Previously, we looked at SEO for the eCommerce Category Page. In this article we’re going to be drilling down one step further and looking at SEO for product pages.
As with all aspects of SEO, getting the URL right is one of the key steps in the process and should not be overlooked or downplayed in importance. URLs should be as short as possible contain no more than 3-5 keywords, use standard word delimiters (such as hyphens), and standard file extensions (although using no extension is even better). Avoid using parameters if at all possible, if you need them for marketing/tracking purposes use the hashtag instead.
Bad URL Example: example.com/prod1234
Bad URL Example: example.com/prod.php?id=1234
Bad URL Example: example.com/darkbluewidget
Bad URL Example: example.com/darkbluewidget.go
Bad URL Example: example.com/buy-cheap-dark-blue-widget-cheap-online-now
Bad URL Example: example.com/dark-blue-widget/?utm_source=camp1234
Good URL Example example.com/dark-blue-widget/
Good URL Example example.com/dark-blue-widget/#src=camp1234
Putting products in a sub-directory or sub-folder, is tricky. If the sub-directory or sub-folder changes or gets renamed you have a lot of 301 redirects to deal with, and that can easily turn into a headache. However if you have thousands, tens of thousands or more of products without a sub-directory things can get messy if you’re not diligent. It can be done, it just requires a lot of discipline or things can go wrong very quickly.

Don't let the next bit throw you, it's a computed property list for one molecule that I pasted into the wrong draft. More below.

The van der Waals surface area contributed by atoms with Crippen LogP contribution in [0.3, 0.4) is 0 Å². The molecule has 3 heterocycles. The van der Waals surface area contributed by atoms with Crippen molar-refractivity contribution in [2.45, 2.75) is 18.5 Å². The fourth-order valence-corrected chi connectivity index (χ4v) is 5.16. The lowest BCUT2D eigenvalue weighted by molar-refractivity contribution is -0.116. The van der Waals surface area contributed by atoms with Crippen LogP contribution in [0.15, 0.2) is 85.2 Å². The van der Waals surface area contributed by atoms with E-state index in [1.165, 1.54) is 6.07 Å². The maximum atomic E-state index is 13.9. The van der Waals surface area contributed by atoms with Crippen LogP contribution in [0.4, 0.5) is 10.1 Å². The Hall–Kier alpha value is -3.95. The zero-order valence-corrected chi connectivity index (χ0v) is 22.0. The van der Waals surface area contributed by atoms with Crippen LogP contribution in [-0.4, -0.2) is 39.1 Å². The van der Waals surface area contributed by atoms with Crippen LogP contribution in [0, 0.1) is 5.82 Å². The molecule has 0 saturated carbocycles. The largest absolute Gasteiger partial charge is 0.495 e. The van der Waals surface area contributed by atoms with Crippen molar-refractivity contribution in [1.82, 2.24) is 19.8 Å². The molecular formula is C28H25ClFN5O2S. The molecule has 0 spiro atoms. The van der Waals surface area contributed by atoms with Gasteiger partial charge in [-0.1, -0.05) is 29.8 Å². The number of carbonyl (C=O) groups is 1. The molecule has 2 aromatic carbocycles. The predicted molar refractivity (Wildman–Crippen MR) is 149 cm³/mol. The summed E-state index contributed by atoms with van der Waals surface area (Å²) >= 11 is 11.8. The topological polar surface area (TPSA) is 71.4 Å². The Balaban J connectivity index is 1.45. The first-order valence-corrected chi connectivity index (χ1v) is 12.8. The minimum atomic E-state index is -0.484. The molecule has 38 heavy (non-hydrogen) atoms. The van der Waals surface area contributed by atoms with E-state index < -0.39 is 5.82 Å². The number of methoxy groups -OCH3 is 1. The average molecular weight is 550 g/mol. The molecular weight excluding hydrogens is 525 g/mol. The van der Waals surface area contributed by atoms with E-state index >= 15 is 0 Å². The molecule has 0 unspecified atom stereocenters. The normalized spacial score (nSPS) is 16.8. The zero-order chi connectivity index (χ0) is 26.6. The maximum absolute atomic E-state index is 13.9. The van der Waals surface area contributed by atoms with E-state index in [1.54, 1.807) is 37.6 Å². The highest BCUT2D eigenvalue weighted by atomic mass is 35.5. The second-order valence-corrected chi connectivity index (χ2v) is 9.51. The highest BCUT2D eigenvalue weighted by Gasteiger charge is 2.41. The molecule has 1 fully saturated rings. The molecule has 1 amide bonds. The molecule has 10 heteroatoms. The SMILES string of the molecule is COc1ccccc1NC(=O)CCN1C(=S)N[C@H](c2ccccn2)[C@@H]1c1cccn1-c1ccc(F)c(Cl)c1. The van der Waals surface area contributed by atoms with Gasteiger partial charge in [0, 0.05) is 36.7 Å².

Products should have good unique descriptive titles that describe the item, contain good keywords and are keywords customers are likely to be searching for. The more unique your titles are, the better. However, if your products are very similar, for example “3×4 Bath Mat – White”, “3×4 Bath Mat – Navy”, this can sometimes be a challenge. In all but very few cases, the product title should be first followed by a dash, hyphen, colon or other common delimiter and then the store name.
Good Title: Navy 3x4 Bath Mat - Ultimate Bathroom Store
Bad Title: Ultimate Bathroom Store – 3×4 Bath Mat Navy
Generally speaking, search engines weigh the words at the front of the title higher than words at the end. If you notice in the good example, I even moved the color in front of the name of the product. In the bad example, you can see that the color “navy” is the seventh word and will be given very little weight. In most cases the on H1 tag for the product will be the same as the title but not always. In the example above it would actually be optimal to have them be slightly different.
HTML Title: Navy 3x4 Bath Mat - Ultimate Bathroom Store H1 3x4 Bath Mat, Navy. While then HTML title will be seen in the search engine listings for the product, it’s primarily for the search engines. The H1 tag which will appear on the page is more for the user and any internal search functionality.